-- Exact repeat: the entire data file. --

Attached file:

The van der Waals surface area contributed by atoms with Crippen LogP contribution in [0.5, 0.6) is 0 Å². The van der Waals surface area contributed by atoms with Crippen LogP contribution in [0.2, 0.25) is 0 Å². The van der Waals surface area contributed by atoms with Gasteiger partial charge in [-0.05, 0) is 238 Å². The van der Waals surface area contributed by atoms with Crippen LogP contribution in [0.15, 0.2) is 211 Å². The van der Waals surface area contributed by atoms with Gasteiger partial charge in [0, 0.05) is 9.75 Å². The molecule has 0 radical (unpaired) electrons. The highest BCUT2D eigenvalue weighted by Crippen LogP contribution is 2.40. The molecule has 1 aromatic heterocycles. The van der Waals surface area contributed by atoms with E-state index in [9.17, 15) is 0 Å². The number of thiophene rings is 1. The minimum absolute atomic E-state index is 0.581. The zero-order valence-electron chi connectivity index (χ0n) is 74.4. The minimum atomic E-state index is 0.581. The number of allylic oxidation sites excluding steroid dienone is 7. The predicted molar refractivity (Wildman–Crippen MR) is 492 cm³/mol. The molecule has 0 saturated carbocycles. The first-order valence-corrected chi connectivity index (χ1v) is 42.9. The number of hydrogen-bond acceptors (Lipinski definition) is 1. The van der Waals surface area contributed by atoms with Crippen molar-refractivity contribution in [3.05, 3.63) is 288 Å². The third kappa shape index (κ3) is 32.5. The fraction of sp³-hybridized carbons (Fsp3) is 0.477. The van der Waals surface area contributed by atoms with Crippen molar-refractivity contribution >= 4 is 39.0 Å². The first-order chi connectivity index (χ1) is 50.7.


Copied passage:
The van der Waals surface area contributed by atoms with Crippen LogP contribution in [0.5, 0.6) is 0 Å². The van der Waals surface area contributed by atoms with Crippen LogP contribution in [0.2, 0.25) is 0 Å². The van der Waals surface area contributed by atoms with Gasteiger partial charge in [-0.05, 0) is 238 Å². The van der Waals surface area contributed by atoms with Crippen LogP contribution in [0.15, 0.2) is 211 Å². The van der Waals surface area contributed by atoms with Gasteiger partial charge in [0, 0.05) is 9.75 Å². The molecule has 0 radical (unpaired) electrons. The highest BCUT2D eigenvalue weighted by Crippen LogP contribution is 2.40. The molecule has 1 aromatic heterocycles. The van der Waals surface area contributed by atoms with E-state index in [9.17, 15) is 0 Å². The number of thiophene rings is 1. The minimum absolute atomic E-state index is 0.581. The zero-order valence-electron chi connectivity index (χ0n) is 74.4. The minimum atomic E-state index is 0.581. The number of allylic oxidation sites excluding steroid dienone is 7. The predicted molar refractivity (Wildman–Crippen MR) is 492 cm³/mol. The molecule has 0 saturated carbocycles. The first-order valence-corrected chi connectivity index (χ1v) is 42.9. The number of hydrogen-bond acceptors (Lipinski definition) is 1. The van der Waals surface area contributed by atoms with Crippen molar-refractivity contribution in [3.05, 3.63) is 288 Å². The third kappa shape index (κ3) is 32.5. The fraction of sp³-hybridized carbons (Fsp3) is 0.477. The van der Waals surface area contributed by atoms with Crippen molar-refractivity contribution >= 4 is 39.0 Å². The first-order chi connectivity index (χ1) is 50.7.